Cameron J. Cox 2013-11-30 06:03:02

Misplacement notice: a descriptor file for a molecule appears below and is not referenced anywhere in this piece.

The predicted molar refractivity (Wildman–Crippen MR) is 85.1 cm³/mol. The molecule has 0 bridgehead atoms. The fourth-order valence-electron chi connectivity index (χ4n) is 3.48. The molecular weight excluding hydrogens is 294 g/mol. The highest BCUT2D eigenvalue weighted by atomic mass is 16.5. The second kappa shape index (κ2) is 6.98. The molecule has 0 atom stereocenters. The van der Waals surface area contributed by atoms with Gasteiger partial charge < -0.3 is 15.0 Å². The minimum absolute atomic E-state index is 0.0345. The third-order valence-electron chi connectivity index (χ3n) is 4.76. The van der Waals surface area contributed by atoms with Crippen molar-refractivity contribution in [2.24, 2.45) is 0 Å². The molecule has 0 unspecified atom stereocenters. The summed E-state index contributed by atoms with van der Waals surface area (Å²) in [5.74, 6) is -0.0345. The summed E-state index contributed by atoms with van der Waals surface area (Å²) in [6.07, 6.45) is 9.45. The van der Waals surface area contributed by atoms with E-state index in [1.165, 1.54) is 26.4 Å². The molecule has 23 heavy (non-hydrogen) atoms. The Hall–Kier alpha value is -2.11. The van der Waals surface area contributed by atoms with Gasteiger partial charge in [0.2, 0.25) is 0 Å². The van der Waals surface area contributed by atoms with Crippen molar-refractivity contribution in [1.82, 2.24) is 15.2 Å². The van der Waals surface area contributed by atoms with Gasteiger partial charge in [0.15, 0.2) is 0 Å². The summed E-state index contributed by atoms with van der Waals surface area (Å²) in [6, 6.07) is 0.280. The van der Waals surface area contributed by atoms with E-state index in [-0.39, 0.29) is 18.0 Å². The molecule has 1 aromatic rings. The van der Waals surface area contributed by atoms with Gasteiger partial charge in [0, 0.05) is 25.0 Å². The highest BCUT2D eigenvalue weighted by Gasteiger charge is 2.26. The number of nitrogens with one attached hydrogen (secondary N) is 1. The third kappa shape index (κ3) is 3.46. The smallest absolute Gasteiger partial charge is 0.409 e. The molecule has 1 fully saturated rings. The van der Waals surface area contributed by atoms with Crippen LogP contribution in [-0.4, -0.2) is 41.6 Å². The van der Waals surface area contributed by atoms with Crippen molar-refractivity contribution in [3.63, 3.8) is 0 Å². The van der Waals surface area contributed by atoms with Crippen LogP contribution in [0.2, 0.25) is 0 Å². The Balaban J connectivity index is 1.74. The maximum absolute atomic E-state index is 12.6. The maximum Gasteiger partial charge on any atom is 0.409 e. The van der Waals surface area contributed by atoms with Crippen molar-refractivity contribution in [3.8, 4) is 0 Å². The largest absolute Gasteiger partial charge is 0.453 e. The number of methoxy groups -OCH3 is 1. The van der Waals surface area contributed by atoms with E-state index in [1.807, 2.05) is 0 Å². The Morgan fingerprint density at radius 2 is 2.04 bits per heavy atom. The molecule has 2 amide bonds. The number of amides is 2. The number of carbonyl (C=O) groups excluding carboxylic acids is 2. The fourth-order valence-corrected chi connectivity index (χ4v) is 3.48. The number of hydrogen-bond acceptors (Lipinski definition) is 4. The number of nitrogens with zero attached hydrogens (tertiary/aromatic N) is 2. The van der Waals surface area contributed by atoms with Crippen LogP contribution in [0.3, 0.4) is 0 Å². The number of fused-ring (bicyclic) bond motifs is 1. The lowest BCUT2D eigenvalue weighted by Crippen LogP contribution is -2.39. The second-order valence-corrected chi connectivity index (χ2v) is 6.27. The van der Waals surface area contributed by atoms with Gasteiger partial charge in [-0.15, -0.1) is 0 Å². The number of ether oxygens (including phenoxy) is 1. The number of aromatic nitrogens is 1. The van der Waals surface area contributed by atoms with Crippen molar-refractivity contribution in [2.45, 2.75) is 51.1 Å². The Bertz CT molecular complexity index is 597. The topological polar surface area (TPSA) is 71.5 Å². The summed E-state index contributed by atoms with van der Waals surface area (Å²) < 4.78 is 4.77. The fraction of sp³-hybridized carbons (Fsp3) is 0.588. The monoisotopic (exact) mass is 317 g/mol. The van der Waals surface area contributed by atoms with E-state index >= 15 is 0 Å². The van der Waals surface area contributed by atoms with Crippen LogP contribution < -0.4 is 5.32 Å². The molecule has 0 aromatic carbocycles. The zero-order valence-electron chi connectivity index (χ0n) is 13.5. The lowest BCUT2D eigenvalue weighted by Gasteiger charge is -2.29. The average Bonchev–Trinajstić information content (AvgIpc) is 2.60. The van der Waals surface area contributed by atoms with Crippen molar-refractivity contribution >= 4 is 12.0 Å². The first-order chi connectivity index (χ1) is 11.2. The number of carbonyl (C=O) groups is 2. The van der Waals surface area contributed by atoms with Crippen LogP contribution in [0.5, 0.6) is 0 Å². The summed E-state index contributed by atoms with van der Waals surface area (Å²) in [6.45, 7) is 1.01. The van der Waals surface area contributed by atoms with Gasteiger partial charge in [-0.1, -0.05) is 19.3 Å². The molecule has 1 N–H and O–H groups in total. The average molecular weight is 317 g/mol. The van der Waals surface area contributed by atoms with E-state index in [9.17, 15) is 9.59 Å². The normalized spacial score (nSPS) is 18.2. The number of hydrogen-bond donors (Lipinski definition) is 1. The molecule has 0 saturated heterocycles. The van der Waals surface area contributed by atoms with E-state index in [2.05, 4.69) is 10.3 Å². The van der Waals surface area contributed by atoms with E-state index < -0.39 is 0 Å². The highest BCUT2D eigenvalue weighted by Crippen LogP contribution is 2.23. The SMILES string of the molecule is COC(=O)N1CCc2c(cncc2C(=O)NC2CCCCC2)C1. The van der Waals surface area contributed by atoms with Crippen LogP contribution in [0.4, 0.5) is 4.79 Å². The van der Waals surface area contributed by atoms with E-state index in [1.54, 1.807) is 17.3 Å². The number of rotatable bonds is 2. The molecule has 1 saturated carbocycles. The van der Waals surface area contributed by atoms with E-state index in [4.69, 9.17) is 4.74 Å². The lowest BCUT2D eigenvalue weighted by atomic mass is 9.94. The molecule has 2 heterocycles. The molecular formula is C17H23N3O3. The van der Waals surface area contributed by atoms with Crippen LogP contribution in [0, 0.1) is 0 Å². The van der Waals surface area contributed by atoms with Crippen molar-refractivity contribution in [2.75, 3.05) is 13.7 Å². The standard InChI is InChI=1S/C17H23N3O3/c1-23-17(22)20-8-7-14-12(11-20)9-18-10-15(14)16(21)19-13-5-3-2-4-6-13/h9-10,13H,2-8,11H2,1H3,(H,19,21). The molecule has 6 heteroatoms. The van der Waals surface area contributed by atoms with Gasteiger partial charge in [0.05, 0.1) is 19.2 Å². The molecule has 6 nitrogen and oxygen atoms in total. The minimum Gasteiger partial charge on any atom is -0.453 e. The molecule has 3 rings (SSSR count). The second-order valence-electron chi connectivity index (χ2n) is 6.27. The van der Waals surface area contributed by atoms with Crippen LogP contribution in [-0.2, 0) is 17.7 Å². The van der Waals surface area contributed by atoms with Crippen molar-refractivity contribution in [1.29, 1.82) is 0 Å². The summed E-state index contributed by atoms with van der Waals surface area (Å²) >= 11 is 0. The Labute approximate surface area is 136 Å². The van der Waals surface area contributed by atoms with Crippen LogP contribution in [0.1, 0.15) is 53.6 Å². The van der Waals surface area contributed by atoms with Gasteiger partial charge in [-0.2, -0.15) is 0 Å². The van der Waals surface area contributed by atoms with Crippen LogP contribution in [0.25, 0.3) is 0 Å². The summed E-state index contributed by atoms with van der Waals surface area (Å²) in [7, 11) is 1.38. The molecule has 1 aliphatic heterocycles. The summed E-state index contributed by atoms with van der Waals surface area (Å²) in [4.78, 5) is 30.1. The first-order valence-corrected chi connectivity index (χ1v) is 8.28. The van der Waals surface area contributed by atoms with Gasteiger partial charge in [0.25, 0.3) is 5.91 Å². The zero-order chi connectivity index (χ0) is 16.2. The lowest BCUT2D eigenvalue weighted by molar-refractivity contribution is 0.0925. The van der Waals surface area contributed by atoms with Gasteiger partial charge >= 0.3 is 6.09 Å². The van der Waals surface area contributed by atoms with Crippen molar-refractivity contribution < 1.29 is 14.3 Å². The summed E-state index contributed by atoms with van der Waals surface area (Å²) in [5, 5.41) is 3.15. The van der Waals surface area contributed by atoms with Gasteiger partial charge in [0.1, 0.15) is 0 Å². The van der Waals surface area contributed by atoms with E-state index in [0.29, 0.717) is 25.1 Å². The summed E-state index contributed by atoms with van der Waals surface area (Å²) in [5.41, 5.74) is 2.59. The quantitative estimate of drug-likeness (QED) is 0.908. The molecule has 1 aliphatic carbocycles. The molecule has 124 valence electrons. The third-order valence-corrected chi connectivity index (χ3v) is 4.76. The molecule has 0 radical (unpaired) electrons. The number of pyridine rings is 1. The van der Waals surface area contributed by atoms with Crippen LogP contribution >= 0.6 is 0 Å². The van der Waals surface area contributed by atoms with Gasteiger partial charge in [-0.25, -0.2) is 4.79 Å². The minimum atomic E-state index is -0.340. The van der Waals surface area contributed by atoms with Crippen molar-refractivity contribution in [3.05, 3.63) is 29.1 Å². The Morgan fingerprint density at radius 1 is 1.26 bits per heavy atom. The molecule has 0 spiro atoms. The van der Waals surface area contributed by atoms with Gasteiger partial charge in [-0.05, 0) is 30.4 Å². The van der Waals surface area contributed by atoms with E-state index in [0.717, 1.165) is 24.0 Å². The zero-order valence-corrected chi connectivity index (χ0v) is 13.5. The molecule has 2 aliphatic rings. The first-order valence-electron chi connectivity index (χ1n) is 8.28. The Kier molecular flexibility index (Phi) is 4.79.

BECOMING PARTNER MANY OF US SPEND OUR CAREERS SEEKING OUT PARTNERSHIPS WITHIN OUR FIRM. For some, this is not a professional goal because we choose other career paths, such as working in the public sector, as in-house counsel, or as a solo practitioner. Regardless, the path toward being a contributing partner is for all lawyers. What does it mean to be a contributing partner? Does it mean you share in the obstacles you overcome and work together to achieve a common goal? Do you share in the benefits of success? Do you sometimes have to make sacrifices? The answers to these questions are surely obvious. But, these questions are not just directed toward being a legal partner within a law firm. Even though the principles of teamwork—sharing in successes and failures, and making sacrifices for success—apply to being a solid contributing partner within a law firm, this is not the type of partnership I am referring to. The type of contributing partner all lawyers need to strive to be is one within the community. We need to apply the principles of sacrifice, teamwork, and success to our regions. I know this is an old song being played on a worn guitar being sung by a young lawyer, but just because a song is old and the lawyer is young doesn’t mean it shouldn’t still be sung and played. As a matter of fact, lawyers have been a contributing part of our society since our brethren Founding Fathers began the arduous task of drafting the Declaration of Independence. So, in honor of Thomas Jefferson and John Adams, as well as Merle Haggard and Willie Nelson, I want to sing and play this tune loud for all to hear. Being a contributing partner means fulfilling a need in whatever form is necessary. I challenge all lawyers to make at least one sacrifice a year to meet the needs that our communities have. These sacrifices are not difficult. It’s not like you are being asked to fly to Antarctica to save sweaty penguins. It is sometimes as simple as playing in a golf tournament to raise money for a good cause. Sometimes it requires more of a sacrifice, such as volunteering a couple of weekends at a local food pantry or children’s home, or serving on a nonprofit board. And other times, it is as easy as responding to one of our monthly bar newsletters asking for volunteers to work a booth. So, don’t go singing the workin’ man blues at the end of a hard week, and don’t say there’s nothing you can do about it now. Jefferson and Adams risked their lives for their sacrifices, and you can easily sacrifice an evening or Saturday morning to help those less fortunate as a Declaration of Doing Good (cheesy, but true). As I finish writing this, I am wearing golf shoes and a golf hat because it is time to go play in a scramble tournament benefiting Communities in Schools. My fourteen missed putts won’t move our country toward independence or the world toward peace, but they will help ensure that money goes toward the nearly 20,000 kids in public schools in Denton and Wise counties who are at risk for dropping out.
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